Dexamethasone as adjuvant treatment in patients with acute severe pharyngitis : a descriptive study at Welcare Hospital emergency unit, Dubai, United Arab Emirates

Ishtayeh, Bilal (2014-12)

Thesis (MFamMed)--Stellenbosch University, 2015.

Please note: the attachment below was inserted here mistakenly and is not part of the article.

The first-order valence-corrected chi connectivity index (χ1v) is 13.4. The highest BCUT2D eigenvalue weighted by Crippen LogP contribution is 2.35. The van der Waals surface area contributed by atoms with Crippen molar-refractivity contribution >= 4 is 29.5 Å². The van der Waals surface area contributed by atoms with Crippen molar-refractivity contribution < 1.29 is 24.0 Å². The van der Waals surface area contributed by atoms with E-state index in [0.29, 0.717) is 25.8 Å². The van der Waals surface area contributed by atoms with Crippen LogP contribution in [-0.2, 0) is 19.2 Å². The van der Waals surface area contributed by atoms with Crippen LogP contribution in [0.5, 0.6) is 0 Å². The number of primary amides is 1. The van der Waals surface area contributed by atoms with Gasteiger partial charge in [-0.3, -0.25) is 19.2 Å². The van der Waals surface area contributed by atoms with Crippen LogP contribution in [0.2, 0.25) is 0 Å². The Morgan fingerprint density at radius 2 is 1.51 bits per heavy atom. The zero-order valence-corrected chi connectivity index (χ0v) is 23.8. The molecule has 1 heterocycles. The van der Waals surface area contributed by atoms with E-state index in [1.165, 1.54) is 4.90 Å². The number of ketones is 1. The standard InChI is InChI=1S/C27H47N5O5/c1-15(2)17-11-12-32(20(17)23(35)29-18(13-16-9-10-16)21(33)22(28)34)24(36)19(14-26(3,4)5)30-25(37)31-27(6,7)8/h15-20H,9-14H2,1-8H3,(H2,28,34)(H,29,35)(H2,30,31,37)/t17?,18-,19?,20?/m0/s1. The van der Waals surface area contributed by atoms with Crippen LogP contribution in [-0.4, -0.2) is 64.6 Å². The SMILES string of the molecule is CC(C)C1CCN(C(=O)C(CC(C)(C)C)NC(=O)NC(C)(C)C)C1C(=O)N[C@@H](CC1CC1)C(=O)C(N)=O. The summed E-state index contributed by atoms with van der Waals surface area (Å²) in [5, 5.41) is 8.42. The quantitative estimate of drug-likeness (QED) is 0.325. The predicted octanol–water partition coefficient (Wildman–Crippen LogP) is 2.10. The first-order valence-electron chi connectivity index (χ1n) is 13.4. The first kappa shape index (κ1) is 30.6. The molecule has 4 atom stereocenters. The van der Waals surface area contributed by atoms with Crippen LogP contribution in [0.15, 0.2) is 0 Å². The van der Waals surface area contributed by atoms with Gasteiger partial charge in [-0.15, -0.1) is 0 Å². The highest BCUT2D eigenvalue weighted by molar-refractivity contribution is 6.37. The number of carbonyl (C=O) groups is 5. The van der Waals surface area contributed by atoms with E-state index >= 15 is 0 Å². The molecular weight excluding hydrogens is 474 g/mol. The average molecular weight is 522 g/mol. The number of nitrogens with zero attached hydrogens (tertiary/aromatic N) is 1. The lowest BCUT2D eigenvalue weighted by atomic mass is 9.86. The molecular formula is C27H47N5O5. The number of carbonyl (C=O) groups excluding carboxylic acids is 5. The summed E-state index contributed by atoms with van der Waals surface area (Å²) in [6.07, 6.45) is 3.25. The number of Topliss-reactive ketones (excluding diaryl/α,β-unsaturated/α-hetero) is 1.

Background: An increased incidence of acute group A ß-hemolytic Streptococcal (GABHS) pharyngitis has been reported anecdotally at the Welcare Hospital in Dubai. Aim: To describe the outcomes of patients with acute GABHS pharyngitis who received standard therapy at the Welcare hospital emergency unit in Dubai. Objectives To determine the time elapsed before patients experience a clinically significant reduction in pain. To describe the side-effect profile of standard treatment received for acute GABHS pharyngitis. Methods: This is a cross-sectional study design. Consecutive sampling of 123 patients was done from December, 2013 to March, 2014. A questionnaire was used to record demographic data and severity of GABHS before patients received standard treatment. The Visual Analogue Scale (VAS) was used to measure pain severity at baseline and during follow-up. Adults diagnosed with GABHS pharyngitis who received dexamethasone as part of standard treatment offered were included. Results: Clinical pain relief, which was suggested as a VAS score of 4, was achieved by 5.7% of the patients at 12 hours. At 24 hours, 55.3% of the patients reported a VAS score of 4. The mean VAS score of the patients at this time was 4.12. A total of 99.2% of the patients reported a VAS score of 4 or lower at 36 and 48 hours. Paired t-test revealed statistically significant difference between the VAS scores at 12, 24, 36 and 48 hours and baseline (p=0.000). This suggests that clinical pain relief was achieved by 55.3% of the patients at 24 hours. At 48 hours, 21.1% of the patients reported a VAS score of 0. None of the patients reported any side effects associated with the one dose use of dexamethasone. Conclusion: The findings suggest that dexamethasone is safe and effective to use as adjuvant for management of pain associated with acute GABHS pharyngitis. Almost all patients experienced significant pain relief by 36 and 48 hours and no side-effects related to dexamethasone use were recorded. Further definitive randomised controlled trials are needed to establish these findings as evidence for practice.


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